“After leaving Pangbourne at 16, I went to Swindon sixth form college,” he says.
“That lasted all of a term as I discovered beer and women, not necessarily in that order. By 19 I was married with a son and working in the construction industry in builders’ merchant sales.”
The marriage did not last as Kevin took himself off to Warrington, then Nottingham – where he met his current partner Andrea with whom he had two children – and finally Norwich in 2002 where he was managing director of Althon Ltd, a company manufacturing and distributing construction products throughout the UK.
At this point, life was rosy. A beautiful family and a job that brought in a six-figure salary.
“Then in October 2009, disaster struck,” says Kevin.
“My daughter Maisie, who was eight at the time, woke up feeling poorly on a Monday morning. By evening we had watched her slip away at the hospital.
“It turned out that she had swine flu and her immune system had over-reacted, causing damage to her heart. It was, as they say, a life-changing moment, although I didn’t know it at the time.”
Kevin started writing poetry as a way of expressing his grief.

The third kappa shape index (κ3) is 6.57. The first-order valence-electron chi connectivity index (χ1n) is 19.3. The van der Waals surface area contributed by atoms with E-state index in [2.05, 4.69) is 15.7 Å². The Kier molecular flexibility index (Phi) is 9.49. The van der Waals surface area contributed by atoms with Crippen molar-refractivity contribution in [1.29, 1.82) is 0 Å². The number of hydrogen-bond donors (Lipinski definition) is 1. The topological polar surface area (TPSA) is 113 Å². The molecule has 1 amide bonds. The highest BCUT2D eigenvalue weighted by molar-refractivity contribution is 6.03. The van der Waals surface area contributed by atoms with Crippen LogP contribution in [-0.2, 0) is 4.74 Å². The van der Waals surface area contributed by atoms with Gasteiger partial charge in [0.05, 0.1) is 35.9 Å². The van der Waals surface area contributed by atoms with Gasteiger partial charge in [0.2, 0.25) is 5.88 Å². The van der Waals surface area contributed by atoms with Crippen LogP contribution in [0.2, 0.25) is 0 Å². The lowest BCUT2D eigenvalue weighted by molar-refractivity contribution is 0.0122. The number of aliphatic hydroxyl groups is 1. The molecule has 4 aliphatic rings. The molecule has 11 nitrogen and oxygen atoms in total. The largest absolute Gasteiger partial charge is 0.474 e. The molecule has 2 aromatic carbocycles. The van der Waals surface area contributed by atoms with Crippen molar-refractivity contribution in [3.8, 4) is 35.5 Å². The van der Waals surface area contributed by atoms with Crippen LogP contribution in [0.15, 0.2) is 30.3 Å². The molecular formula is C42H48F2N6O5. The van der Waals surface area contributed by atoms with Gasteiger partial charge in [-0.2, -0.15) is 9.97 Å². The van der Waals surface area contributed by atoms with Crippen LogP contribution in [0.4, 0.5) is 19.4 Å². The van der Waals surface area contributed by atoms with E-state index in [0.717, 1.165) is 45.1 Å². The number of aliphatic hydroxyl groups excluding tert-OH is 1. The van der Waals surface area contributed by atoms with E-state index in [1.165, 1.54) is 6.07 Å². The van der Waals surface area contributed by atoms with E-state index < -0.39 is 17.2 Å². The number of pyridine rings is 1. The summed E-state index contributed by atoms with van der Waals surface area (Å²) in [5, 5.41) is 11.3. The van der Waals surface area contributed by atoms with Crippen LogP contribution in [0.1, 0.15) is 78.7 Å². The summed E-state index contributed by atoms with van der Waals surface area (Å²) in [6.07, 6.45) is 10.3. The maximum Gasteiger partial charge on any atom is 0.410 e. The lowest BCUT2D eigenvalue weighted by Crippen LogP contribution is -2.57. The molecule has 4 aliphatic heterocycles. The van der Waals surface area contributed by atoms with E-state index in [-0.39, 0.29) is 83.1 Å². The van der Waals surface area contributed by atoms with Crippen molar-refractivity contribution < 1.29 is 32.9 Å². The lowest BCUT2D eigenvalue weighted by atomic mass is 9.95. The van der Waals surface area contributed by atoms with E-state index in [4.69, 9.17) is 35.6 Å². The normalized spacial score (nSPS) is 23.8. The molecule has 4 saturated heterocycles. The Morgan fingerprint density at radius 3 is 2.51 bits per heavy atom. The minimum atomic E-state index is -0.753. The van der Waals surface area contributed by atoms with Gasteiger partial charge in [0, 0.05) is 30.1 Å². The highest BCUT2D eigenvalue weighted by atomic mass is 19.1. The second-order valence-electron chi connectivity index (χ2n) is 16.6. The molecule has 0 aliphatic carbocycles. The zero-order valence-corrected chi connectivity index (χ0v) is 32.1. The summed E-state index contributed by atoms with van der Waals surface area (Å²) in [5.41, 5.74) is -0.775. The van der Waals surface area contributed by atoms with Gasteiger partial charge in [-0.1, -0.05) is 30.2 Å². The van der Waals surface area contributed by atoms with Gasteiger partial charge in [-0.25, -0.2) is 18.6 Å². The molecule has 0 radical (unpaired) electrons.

“Nothing can describe the pain of losing a child,” he says.
“But Andrea had been visiting a friend who is a gifted artist and this friend was amusing herself by doing some paintings to go with a children’s story that she’d written. Andrea suggested that I should have a go at writing a children’s story as i’m ‘quite good at rhyme’.
“A couple of weeks later I had written The Beauty Contest at the Zoo and then followed an outpouring of material.
“As I had made Maisie the central character of Beauty Contest, I wanted to get it published. It soon became apparent that I would need to do this myself as I could then keep control of the artwork.
“I commissioned Vicky Fieldhouse to do the artwork and by November had published, having set up KAMA Publishing as the vehicle to bring it to market.”
KAMA incidentally named after the four members of the family – Kevin, Andrea, Maisie and Albert.